Category Archives: Flight Diaries

The four kinds of drone geeks

This post was originally written by me for MarketWatch.com. Read the entire, original version of the story there.

I was one credit away from graduating college when I first learned what a drone was. It’s not just something for the military, and it’s not something far off in the future.

It’s actually something you can buy for a few hundred dollars at Brookstone or B&H Photo, and it’s something that college campuses are turning into curriculum.

To graduate, I audited a course for one credit on drone journalism. That’s a course where they teach how newsrooms will one day all have drones to take pictures or gather news information from the air.

Media often portrays this new wave of drones as a mechanism of tracking endangered rhinos or shooting Hollywood films. But when I moved from rural Missouri to San Francisco, I found that drones weren’t actually that uncommon. For a growing number of people, they’re a way of life.

They fly over outdoor concerts. Two friends texted me that they saw a drone flying over this year’s commencement ceremony at UC Berkeley. I’ve spotted one outside my apartment complex. Drones are becoming more ubiquitous and easy to spot; the key is finding the operator behind it.

So who is flying them? Like most areas of tech, the drone industry is overwhelmingly male. And many people have different reasons for using a drone. If there was a Breakfast Club sequel solely for drones, this would be the cast.

The tinkerer. He’s an avid participator on a forum for RC enthusiasts. He built his drone himself in a garage using some PVC pipes and an Arduino. He probably belongs to a model RC club and flies it above the high school track on weekends to test out his latest build.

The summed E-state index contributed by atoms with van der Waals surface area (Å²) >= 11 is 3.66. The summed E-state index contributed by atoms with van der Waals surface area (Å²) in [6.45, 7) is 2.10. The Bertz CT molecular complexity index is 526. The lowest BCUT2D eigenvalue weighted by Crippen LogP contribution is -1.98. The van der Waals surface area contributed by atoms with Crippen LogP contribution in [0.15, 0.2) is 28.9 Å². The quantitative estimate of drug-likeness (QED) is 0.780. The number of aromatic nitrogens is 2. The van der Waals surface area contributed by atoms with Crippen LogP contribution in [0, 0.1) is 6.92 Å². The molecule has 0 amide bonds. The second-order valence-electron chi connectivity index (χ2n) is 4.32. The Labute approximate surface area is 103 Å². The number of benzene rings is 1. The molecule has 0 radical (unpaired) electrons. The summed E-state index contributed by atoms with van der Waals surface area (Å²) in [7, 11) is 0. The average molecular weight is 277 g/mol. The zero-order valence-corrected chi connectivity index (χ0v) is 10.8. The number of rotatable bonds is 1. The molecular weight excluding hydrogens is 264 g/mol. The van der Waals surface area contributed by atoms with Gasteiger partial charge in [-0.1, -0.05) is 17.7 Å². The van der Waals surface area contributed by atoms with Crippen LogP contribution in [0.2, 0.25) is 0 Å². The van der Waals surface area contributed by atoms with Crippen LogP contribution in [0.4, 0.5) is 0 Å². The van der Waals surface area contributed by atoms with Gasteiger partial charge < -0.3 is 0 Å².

That guy with too much money. He wants a Tesla. He camped out in front of the Apple Store for an iPhone. Now he flies a drone. He’s the guy who foregoes the camera-with-a-timer-on-a-tripod trick to take family photos. His Christmas card picture was taken with a drone. After he finishes his sand volleyball tournament, he goes to take some pictures of the beach, using a drone of course.

The entrepreneur. He has a million ideas for a new startup that involves a drone. Beer delivery? Dry cleaning delivery? Taco delivery? His investment cost was no more than the $1000 price tag on a drone. Perhaps one day his business will be worth as much as Snapchat.

This story continues on MarketWatch.com. Read it here.

Merry Christmas from Drone Girl!

Thanks to you, our readers, for a great year of learning, researching and of course, drone flying!  Have a safe and happy holidays, and perhaps you can even spend this day flying your drones!

photo

Thanks to reader Davis Hunt for sharing this photo, taken by Instagrammer thorvath0715.

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Flying robots for the masses: How Bezos’ Amazon Drone could be what Steve Jobs was to personal computers

jeffbezosIt’s unrealistic to assume that once 2015 hits, Amazon Drones will take off through the skies, single-handedly bringing a stop to brown UPS trucks.

But when they do take off, it won’t just be Amazon’s drones doing home delivery. Soon enough, Walmart will have a fleet of drones. Target too. Domino’s kinda sorta already has one. Even UPS quickly followed Amazon’s big reveal, reminding the world that they too are working on delivery drones.

Amazon will undoubtedly deliver packages via drones, and I’m sure it’ll happen in our lifetime. But will they corner the market in drone deliveries? Doubt it.